Owens Corning does not require the netting to be installed in an airtight manner. (If there is any doubt about this matter, check out the manufacturer's advice for plugging the holes in the netting that were created to insert the insulation blowing hose: "Plug any netting holes with a wadded piece of unfaced fiberglass batt insulation." See the illustration reproduced below, from the company's installation instructions.)

    I tend to agree with scientists who say that, if the sheathing layer is airtight, you won't have air movement through the insulation, and you won't have any moisture problems in Climate Zones 2B and 3B.

    The uncertainties, I think, have to do with (a) moisture of construction, (b) houses with elevated interior RH, and (c) whether or not builders will fully comply with the need to make the sheathing plane airtight.

    .

  16. User avater GBA Editor
    Martin Holladay | | #16

    Response to Malcolm Taylor (Comment #12)
    Malcolm,
    You wrote, "With or without the webs, to me the system works against the inherent advantages of a trussed roof. Whether it's spray foam or this netting, you are fighting against the characteristics of what is designed to be a large cavity, full of structural members, best insulated on the bottom."

    I tend to agree with you. I think that this type of attic is best insulated on the bottom (if the attic is free of ducts and HVAC equipment), or with rigid foam above the roof sheathing (if the attic has ducts).

  17. Rjp : | | #17

    Truss Penetrations
    The linked presentation shows more detail on the system's installation and how trusses are penetrated at the netting seams.

    Installation Presentation

    It would seem Owens Corning would want to offer more direct reasons why their system should be used over rigid, open or closed cell foam solutions. Instead their sell sheets mention "affordable" and "no quarantine" of the job site during installation.

  18. Malcolm Taylor | | #18

    rjp
    It actually doesn't look that hard to work around the webs. Reservations about the whole idea of blowing fiberglass against the sheathing aside, the system has some smart details..

  19. User avater GBA Editor
    Martin Holladay | | #19

    Response to RJP
    RJP,
    Thanks for posting those photos. They are useful for visualizing the way this system is installed.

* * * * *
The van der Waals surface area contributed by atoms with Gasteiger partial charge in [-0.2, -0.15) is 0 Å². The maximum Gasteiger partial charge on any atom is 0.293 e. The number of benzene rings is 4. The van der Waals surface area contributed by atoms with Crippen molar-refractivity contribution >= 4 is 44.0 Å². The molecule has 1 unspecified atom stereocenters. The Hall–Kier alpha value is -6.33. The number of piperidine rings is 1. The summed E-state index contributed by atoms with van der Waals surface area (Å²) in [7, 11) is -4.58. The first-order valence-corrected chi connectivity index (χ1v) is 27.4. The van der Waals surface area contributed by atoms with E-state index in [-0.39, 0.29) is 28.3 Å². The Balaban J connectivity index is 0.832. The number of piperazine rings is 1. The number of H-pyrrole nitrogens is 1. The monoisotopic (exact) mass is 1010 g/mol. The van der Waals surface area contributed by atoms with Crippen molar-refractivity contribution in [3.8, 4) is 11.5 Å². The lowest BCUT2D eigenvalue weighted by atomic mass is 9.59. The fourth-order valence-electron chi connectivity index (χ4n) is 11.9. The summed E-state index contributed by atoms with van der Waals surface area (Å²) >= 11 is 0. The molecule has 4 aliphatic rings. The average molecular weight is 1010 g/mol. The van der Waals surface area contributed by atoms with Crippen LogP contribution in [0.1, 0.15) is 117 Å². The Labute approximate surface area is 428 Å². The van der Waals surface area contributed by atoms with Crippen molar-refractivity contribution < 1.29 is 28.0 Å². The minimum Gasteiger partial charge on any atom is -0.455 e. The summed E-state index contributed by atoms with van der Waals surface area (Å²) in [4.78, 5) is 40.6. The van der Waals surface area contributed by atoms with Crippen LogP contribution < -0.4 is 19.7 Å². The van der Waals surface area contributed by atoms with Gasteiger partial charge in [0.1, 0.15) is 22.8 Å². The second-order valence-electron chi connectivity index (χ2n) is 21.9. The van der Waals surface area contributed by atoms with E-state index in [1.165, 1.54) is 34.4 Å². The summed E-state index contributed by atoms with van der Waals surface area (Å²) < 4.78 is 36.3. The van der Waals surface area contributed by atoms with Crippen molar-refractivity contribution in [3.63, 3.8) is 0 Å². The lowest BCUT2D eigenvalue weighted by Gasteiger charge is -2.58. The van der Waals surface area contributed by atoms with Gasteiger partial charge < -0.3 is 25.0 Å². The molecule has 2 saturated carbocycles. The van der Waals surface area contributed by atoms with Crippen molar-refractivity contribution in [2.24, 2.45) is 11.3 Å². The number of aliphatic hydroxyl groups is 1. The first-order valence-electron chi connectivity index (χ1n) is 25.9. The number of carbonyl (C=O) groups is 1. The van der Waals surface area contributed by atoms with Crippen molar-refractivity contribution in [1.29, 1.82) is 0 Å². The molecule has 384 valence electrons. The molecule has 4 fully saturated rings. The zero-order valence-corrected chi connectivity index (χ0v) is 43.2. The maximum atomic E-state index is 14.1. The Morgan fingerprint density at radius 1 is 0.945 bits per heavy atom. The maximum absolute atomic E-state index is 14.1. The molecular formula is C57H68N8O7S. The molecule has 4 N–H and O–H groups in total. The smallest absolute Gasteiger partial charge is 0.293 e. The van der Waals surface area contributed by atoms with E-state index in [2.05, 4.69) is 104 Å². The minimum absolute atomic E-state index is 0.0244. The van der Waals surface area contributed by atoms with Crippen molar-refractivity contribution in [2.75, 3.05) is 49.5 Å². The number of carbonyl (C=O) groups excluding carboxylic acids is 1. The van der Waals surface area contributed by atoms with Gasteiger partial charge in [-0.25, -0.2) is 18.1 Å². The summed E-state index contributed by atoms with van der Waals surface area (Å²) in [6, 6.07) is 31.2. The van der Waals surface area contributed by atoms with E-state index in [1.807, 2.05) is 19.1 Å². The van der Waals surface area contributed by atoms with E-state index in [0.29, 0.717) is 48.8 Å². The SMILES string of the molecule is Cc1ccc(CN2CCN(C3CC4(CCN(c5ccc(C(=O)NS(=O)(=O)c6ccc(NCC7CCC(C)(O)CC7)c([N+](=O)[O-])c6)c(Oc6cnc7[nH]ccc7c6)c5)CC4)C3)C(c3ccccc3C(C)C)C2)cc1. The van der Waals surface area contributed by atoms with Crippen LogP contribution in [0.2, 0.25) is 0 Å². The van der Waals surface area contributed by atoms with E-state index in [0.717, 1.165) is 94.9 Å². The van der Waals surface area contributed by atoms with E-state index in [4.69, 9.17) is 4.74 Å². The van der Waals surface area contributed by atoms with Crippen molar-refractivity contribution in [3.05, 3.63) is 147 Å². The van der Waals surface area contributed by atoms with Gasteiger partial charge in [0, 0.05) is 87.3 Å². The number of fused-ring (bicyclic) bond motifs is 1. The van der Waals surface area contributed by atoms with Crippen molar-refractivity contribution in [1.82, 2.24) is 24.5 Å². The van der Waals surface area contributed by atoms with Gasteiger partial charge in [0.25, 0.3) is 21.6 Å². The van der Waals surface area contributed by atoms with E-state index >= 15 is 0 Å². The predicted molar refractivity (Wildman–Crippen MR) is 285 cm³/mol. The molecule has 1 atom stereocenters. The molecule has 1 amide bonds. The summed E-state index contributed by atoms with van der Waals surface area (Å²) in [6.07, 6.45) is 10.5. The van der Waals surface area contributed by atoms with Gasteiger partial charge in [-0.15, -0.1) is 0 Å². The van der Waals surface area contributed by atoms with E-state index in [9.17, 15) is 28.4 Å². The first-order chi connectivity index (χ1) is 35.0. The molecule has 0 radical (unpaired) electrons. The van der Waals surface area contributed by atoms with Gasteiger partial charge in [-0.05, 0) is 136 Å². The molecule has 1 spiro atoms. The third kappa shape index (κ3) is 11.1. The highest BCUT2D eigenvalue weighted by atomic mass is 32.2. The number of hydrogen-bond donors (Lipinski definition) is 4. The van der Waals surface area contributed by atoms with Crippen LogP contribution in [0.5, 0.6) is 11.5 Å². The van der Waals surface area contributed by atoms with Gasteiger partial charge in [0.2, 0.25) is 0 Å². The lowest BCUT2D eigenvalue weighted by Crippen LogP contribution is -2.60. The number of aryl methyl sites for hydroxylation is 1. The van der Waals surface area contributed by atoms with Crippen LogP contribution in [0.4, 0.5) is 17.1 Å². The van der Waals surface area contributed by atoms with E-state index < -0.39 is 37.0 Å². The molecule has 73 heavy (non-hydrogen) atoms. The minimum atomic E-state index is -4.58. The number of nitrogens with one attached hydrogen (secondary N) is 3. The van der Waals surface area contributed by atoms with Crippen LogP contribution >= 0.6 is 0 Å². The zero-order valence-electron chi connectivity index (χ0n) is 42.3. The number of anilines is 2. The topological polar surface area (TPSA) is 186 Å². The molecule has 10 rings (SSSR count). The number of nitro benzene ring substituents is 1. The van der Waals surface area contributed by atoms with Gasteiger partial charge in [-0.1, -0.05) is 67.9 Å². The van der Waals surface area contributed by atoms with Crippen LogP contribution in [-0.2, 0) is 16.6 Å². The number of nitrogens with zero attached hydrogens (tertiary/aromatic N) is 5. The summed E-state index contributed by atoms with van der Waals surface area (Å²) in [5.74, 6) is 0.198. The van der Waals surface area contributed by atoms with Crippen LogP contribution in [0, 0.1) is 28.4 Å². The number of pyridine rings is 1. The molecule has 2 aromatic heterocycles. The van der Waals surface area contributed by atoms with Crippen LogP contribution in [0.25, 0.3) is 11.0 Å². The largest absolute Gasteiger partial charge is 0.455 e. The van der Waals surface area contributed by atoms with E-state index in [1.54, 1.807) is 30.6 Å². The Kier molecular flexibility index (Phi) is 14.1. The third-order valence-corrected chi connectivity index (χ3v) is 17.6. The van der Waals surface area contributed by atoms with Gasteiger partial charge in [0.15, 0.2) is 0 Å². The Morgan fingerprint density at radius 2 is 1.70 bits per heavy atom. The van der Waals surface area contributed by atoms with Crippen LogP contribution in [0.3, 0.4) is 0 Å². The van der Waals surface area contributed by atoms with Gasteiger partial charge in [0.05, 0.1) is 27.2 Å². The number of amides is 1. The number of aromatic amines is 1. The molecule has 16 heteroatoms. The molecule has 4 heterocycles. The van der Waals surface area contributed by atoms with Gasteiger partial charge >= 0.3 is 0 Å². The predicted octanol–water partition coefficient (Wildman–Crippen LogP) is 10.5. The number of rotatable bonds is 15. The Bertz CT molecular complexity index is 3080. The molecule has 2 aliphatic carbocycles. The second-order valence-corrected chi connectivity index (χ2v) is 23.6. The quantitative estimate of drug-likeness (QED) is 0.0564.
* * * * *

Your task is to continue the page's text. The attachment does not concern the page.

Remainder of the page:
20. Robby Schwarz | | #20

    The netting is not an air barrier
    I saw this system at IBS and it was not clear there that is was only intended to be used in Climate Zone 2B and 3B. Thank you for that clarification. I still wonder about air permeable insulation not being encapsulated? It seems perrty clear that cavity insulation, which I believe this would be considered, should be encapsulated on all six sides. Code and Energy Star are pointing out that we are missing the interior air barrier in many locations and requiring that they be installed. Knee walls, behind tubs, shower pans, and fireplaces for example. In essence proper alignment of the air barrier and thermal barrier now defined as an interior and exterior air barrier system creating encapsulation of air permeable insulation on all six sides. Why do you believe OC does not see this as an issue.? A netting that is also a true air barrier to the attic side would make more sense to me in all climates.

  21. User avater GBA Editor
    Martin Holladay | | #21

    Response to Robby Schwarz
    Robby,
    I agree with you that Owens Corning's marketing efforts don't make it clear that this insulation system is intended only for Climate Zones 2B and 3B. They need to do a better job of making that clear.

    I also agree with you that it's always a good idea to encapsulate fiberglass insulation on all six sides. That need is reduced, however, when you have a very good top-side air barrier that prevents exfiltration, as Owens Corning recommends for this system.

    I imagine that the fabric used in this system is an air barrier, but I didn't ask Achilles Karagiozis about its air permeance. Assuming that the fabric is an air barrier, it would probably be a good idea to tape the holes made to insert the insulation hose, and to tape the places where 2x4 truss webs penetrate the fabric -- but Owens Corning doesn't recommend those steps, presumably because they don't result in much of a performance improvement.

  22. Inger Peters | | #22

    With Rigid Foam R-10 in Climate Zone 3A
    Wow...despite the issues described above I think this could be the answer to my search. For new construction near Oklahoma City (Climate Zone 3A-needing R-30- R38 ceiling) I'm planning a real simple gabled roof. 10:12 pitch. I am planning on using engineered trusses with a 20 foot wide conditioned living space within the truss ...I was planning on the following profile: metal roof. nailers. 2" XPS rigid foam (R-10), osb sheathing, ........"fill in the blank" Perhaps this "high performance conditioned attic is a good solution for my project. Any comments? next step: Determine if I need to put some type of roof membrane down and where to put it (between which items?)

    New to the forum..gonna post this as a question!